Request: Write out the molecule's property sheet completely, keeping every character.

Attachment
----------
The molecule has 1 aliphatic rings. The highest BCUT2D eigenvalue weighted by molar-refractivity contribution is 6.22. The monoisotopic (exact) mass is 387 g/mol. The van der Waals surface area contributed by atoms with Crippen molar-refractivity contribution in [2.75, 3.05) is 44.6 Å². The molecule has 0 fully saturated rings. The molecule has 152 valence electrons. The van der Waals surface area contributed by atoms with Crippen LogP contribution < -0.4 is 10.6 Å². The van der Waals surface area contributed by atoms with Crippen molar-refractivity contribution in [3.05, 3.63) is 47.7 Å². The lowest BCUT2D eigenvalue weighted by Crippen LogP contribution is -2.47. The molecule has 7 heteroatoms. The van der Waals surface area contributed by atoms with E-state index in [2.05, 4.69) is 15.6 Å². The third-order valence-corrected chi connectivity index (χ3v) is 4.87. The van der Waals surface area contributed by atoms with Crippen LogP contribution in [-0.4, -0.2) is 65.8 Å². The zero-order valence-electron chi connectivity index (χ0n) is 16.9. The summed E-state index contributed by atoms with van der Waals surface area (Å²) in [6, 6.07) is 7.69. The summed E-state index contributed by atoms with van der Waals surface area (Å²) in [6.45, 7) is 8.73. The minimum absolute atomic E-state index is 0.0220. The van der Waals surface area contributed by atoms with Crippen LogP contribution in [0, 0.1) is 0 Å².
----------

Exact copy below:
The molecule has 1 aliphatic rings. The highest BCUT2D eigenvalue weighted by molar-refractivity contribution is 6.22. The monoisotopic (exact) mass is 387 g/mol. The van der Waals surface area contributed by atoms with Crippen molar-refractivity contribution in [2.75, 3.05) is 44.6 Å². The molecule has 0 fully saturated rings. The molecule has 152 valence electrons. The van der Waals surface area contributed by atoms with Crippen LogP contribution < -0.4 is 10.6 Å². The van der Waals surface area contributed by atoms with Crippen molar-refractivity contribution in [3.05, 3.63) is 47.7 Å². The lowest BCUT2D eigenvalue weighted by Crippen LogP contribution is -2.47. The molecule has 7 heteroatoms. The van der Waals surface area contributed by atoms with E-state index in [2.05, 4.69) is 15.6 Å². The third-order valence-corrected chi connectivity index (χ3v) is 4.87. The van der Waals surface area contributed by atoms with Crippen LogP contribution in [-0.4, -0.2) is 65.8 Å². The zero-order valence-electron chi connectivity index (χ0n) is 16.9. The summed E-state index contributed by atoms with van der Waals surface area (Å²) in [6, 6.07) is 7.69. The summed E-state index contributed by atoms with van der Waals surface area (Å²) in [6.45, 7) is 8.73. The minimum absolute atomic E-state index is 0.0220. The van der Waals surface area contributed by atoms with Crippen LogP contribution in [0, 0.1) is 0 Å².